Archive for September, 2016

Brewed: LaLa Barleywine

Sunday, September 4th, 2016
Preparing to add 60 seconds of oxygen to LaLa wort, post boil.

Preparing to add 60 seconds of oxygen to LaLa wort, post boil.

Requests for a new home brew don’t happen often. Heck, even my wife only requests for the same two beers over and over: Honey Pot Pale Ale and Grass Cutter. Maybe that should tell me something about how my home brews are perceived and/or my home brewing abilities.

Nonetheless, a request did come in the shape of my cousin Ron while chatting at this summers’ family reunion. He heard me say “La”. He asked me to say it again, mentioning that it had been a long time since he had heard someone call his Mother “La”. Of course she is my aunt and my Dad’s twin sister. Her real name is Catheline. “La” came about when my Dad was little and did not have the ability to say Catheline. Instead, he could say “La La”. Somehow it stuck. Ever since I am able to remember, we referred to Ron’s mom as Aunt La.

I not going to bore with more family details but let’s just say Aunt La, a damn hip and cool lady, has had a large helping of misfortune in her life. Ronny asked if I could make a beer for the 2nd annual New Year’s day get together, at my house, to honor his Mom. Of course I couldn’t say no, nor did I want to.

Now I had to determine the beer style and recipe that is fitting of Aunt La. A strong beer with the potential for multiple ways (bourbon soaked oak chips, large dry hop and possibly some with a combination of both) of changing the final product seemed to be the best route to go.

In order to brew up a large beer I had to get one more piece of brewing equipment that I have wanted for a long time and has held me back from brewing high gravity beers: pure oxygen. It has been at least a couple of years since I brewed a high gravity beer for the simple reason of my hyper-sensitivity to alcohol flavors in beer. The process of shaking the carboy only has lead me to believe that mine have that off-flavor. I was waiting for a time that I could get the necessary equipment and the wife wouldn’t bat an eye. Paying homage to my Aunt was an easy win.

Researching award winning barleywines and professional clone recipes, I ended up with what is below. The hope is there that everyone will taste and enjoy this beer that is truly created to represent Aunt La in liquid form. Enjoy!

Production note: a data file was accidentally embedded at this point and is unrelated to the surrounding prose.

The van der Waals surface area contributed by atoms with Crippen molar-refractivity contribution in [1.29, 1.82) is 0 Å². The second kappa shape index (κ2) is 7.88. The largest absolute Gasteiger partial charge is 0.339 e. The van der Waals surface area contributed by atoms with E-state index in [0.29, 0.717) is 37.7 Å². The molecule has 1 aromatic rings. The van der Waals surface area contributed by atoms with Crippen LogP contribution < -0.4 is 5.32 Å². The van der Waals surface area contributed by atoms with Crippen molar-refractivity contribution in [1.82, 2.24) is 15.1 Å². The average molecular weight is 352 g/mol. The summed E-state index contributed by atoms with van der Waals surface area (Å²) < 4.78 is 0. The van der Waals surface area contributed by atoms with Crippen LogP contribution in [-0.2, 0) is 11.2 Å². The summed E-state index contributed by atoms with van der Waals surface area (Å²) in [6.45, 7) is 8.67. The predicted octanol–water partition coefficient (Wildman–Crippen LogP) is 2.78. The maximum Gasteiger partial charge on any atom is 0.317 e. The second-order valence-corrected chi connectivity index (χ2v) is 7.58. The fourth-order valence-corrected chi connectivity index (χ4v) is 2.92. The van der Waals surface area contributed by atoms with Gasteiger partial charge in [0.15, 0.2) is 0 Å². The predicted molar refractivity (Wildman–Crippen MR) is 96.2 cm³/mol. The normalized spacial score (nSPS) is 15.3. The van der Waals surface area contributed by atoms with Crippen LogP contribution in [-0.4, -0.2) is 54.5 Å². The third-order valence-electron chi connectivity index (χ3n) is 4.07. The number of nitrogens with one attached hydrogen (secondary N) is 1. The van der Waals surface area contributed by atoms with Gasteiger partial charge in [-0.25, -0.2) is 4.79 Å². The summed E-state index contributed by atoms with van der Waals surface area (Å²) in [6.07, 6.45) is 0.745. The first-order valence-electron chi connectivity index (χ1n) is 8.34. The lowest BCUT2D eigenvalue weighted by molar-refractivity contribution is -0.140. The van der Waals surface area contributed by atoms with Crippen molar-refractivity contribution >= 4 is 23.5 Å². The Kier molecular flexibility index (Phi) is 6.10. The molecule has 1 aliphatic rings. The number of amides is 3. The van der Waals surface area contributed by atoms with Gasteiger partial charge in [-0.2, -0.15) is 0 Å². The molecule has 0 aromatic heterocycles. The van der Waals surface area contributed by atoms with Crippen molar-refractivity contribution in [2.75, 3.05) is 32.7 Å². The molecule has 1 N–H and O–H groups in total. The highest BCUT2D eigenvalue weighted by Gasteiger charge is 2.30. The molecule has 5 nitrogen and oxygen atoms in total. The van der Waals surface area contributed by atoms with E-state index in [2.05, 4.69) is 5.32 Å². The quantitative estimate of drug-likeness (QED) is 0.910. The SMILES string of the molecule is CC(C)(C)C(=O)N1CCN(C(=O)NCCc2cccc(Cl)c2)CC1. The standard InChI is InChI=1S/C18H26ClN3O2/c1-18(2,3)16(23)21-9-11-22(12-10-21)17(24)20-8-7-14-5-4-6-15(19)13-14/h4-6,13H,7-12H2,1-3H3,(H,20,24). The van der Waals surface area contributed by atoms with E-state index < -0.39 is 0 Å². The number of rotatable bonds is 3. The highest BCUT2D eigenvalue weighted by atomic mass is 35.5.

LaLa Barleywine

General Information:
Brew Date: Sunday, September 04, 2016
Recipe Type: All Grain
Yeast: S-05 (2), not hydrated
Yeast Starter: none
Batch Size (Gallons): 5.50
Original Gravity: 1.088
IBU: 31.5
Color: 6.4 SRM
Boiling Time (Minutes): 180
Brewhouse Efficiency: 70%
Alcohol by Volume: 6.2%
Primary Fermentation: 30 days @68*F, condition at ambient basement temperature for two months

Grain Bill:
10.50# 2 Row
9.50# Pilsner
0.50# Caramel 60L
0.50# Caramel 80L
0.50# Dextrapils

Mash:
Saccharification @150.8*F

Hop Bill:
3.00 ounce 2014 Magnum @90 minutes
1.00 ounce 2015 Cascade @5 minutes

Extras:
1.0 tsp Irish Moss @ 15 minutes
1.0 tsp Yeast Nutrient @ 15 minutes
1.0 minute of pure oxygen after racking to carboy

Update(s):

  • 2016-09-04: @1600 the temperature was @83.8*F, placed on concrete basement floor.
  • 2016-09-05: @0800 the temperature was @68*F, pitched yeast
  • 2016-09-05: @2100, fermentation showing good signs.
  • 2016-09-06: @71.3*F, strong fermentation.
  • 2016-09-06: @67.2*F, added heat @69*F.
  • 2016-09-14: Took of heat. Left at ambient basement temperature.

Useless Fact: The $99 Now watch, made by designer Micah Davis, doesn’t have a clock face that tells time, it literally just says “NOW.”

Brewed: Honey Pot Pale Ale – Cascade Wet Hop

Friday, September 2nd, 2016
2016 Cascade hop harvest.

2016 Cascade hop harvest.